Guilty of gross negligence
When the Arabellion broke out in 2011, the largest mass mobilisation of Arab peoples in recent history, some observers said that the main obstacle to successfully overcoming authoritarian rule was the huge ideological gap between the ruling elites and the masses. This alienation was allegedly manifested in Arab societies by the secularism of the power elites versus the religiosity of the wider population.
And things certainly appeared that way following the first setbacks experienced by the Arab states in transition. After the long-standing dictatorships had been toppled in Egypt and Tunisia, the heterogeneous protest movements no longer had a common enemy. The sponsors of the Arab revolt increasingly became entangled in ideological trench warfare.
This polarisation in society between a conservative Islamist camp on the one side and a secular camp on the other ultimately contributed to the current failure of the Arabellion. In Egypt, the old, ostensibly secular, power elite took the reins again after the military coup in the summer of 2013, while Libya and Syria descended into internecine civil war.
The all-powerful palace
Amazingly enough, the North African countries by contrast survived the turmoil of revolutionary dynamics relatively unscathed. Things remained more or less tranquil in Algeria for fear of renewed civil war and in Morocco, King Mohammed VI took the bull by the horns in 2011. Effectively warding off mass protests, he relinquished some of his powers by way of a constitutional amendment designed to turn the country into a constitutional monarchy.
However, ever since the governmental crisis following the parliamentary elections in August 2016 and the dismissal of the popular Prime Minister Benkirane, we know that the hope for real change has obviously not been fulfilled. The strategy of the palace and its networks continues to aim at weakening any politically autonomous power, such as the ''Party for Justice and Development'' (PJD), while stifling the organisation of independent trade unions. Morocco is thus now set for a return to old-style authoritarian rule.
That leaves Tunisia as the only hope still glimmering from the Arabellion. Despite major economic problems and destabilisation attempts through jihadist terrorist attacks, the country continues to offer the best conditions for successful democratisation in the Arab world.
Elites divorced from the social realities
It was of course unrealistic to believe that the heavy legacy of dictatorship could be cast off without heated social conflicts. These clashes were unavoidable as Arab societies strove to find a new identity and reorient themselves after half a century of authoritarian rule.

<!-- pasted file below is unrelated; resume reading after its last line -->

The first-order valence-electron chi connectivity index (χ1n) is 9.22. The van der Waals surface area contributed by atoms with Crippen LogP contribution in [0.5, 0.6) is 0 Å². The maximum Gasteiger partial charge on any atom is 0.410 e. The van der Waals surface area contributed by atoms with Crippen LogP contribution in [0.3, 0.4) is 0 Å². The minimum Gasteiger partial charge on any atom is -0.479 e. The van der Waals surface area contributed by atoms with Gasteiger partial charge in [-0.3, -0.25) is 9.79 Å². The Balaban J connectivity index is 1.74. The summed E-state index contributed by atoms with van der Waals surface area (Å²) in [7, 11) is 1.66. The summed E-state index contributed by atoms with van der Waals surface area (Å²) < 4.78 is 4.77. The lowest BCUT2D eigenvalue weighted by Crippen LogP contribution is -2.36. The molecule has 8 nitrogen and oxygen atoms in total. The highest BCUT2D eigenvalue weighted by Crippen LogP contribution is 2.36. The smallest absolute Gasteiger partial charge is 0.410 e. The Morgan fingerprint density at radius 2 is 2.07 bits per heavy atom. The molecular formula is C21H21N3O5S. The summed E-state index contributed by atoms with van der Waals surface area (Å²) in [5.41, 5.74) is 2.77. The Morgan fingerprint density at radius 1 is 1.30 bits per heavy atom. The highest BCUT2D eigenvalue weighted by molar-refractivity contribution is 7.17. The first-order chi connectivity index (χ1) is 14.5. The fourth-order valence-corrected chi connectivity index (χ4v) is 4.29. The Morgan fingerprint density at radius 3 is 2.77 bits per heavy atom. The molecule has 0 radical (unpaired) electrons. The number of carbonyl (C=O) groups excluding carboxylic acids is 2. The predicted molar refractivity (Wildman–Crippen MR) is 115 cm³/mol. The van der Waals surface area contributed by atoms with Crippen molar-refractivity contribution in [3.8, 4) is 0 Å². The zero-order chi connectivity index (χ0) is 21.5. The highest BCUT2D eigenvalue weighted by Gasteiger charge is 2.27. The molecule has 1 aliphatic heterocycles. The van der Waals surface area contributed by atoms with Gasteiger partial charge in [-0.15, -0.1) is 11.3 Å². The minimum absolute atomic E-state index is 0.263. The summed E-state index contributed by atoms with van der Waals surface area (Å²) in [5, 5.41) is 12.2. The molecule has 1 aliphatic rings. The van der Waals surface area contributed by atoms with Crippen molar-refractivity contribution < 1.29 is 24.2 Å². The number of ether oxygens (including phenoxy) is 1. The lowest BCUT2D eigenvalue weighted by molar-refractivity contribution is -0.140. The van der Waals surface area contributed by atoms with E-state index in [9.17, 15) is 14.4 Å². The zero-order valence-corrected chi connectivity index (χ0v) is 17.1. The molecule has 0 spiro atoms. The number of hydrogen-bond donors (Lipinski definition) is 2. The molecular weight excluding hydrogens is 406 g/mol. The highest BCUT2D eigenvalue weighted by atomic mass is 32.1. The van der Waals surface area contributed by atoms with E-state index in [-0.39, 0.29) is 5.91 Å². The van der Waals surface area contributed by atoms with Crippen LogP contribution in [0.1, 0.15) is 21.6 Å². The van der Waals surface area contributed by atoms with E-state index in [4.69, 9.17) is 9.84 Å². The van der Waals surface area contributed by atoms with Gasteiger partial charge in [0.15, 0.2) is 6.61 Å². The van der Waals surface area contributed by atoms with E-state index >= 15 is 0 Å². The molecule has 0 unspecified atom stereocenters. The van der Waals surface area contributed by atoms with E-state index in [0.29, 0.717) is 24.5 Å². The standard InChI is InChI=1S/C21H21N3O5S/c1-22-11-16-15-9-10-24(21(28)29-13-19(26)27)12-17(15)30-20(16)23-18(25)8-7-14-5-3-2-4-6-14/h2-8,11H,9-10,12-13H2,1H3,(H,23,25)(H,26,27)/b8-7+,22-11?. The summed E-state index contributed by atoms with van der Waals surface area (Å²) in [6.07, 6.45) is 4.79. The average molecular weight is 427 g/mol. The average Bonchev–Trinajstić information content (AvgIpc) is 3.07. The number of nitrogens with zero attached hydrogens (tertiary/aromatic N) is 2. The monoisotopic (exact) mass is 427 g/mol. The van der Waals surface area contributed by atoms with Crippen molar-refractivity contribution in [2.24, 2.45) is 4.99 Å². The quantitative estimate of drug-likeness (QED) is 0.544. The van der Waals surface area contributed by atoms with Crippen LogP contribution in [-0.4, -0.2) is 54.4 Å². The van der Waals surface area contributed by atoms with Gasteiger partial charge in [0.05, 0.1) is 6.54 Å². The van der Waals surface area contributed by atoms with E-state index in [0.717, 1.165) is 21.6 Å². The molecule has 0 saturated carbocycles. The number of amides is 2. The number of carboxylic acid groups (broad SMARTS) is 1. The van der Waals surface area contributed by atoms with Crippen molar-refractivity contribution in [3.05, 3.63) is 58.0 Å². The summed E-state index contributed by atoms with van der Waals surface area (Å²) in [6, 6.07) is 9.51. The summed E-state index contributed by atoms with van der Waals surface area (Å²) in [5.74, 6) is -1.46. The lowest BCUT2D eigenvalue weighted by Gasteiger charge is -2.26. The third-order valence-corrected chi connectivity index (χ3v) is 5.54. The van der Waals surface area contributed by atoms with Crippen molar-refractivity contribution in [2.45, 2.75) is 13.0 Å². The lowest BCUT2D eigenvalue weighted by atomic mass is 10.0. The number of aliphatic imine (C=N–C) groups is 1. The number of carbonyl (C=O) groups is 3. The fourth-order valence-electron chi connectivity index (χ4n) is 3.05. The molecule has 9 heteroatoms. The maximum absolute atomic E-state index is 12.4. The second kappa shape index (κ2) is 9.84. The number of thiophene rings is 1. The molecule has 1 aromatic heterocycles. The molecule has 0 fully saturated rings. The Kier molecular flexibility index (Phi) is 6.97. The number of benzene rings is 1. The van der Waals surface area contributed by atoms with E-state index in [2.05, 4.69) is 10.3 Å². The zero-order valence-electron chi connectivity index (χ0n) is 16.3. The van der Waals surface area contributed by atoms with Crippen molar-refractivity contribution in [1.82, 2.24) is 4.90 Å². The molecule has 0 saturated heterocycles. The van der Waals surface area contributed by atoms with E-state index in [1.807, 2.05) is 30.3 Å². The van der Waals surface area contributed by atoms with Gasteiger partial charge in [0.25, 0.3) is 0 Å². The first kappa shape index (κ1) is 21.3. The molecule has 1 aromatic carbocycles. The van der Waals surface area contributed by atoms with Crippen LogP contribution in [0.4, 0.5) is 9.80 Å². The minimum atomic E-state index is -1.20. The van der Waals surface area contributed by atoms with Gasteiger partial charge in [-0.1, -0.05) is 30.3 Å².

And yet blaming only the ideological confrontation between secularists and Islamists belies the true causes of the current plight. Following the epoch-making upheaval, there was naturally a need to conceive a new understanding of government and above all a new social contract that would help people to overcome the huge division between the governed and the governing.
A social minefield
The ongoing protests in North Africa, above all in Morocco, reveal the extent of the failure to devise a new form of government there. Never before have (corrupt) elites been so alienated from the social realities of the ordinary people. Never before have there been such stark differences between rich and poor, city and countryside.
More than one fifth of the Moroccan population lives below the poverty line and rural areas such as the Rif region have suffered state neglect, lack of investment and high unemployment for decades. The situation is further exacerbated by the arbitrary decisions made by the authorities and by widespread corruption.
There can be no doubt that we are witnessing today a major socio-economic crisis in North Africa and the Middle East. One in three Arabs is under 23 years of age: the Arab world will need at least 50 million jobs over the next 20 years and nobody knows where they will come from. Over the years, the authoritarian regimes have not only revoked the social contract; the ruling (military) elites have been exploiting state resources for their own benefit – thus aggravating the crisis of fragile statehood in the region.
What should Europe do?
The European Union has no other choice than to work towards strengthening the remaining governments. Any form of co-operation with the states in North Africa and the Middle East should therefore aim to make the state institutions, administration and infrastructure there more efficient, more citizen-friendly and less corrupt. In the process, attention must be paid to compliance with standards of good governance.
Unconditional co-operation with supposedly ′stable′ dictatorships, on the other hand, could prove a perilous adventure.
© Qantara.de 2017
Translated from the German by Jennifer Taylor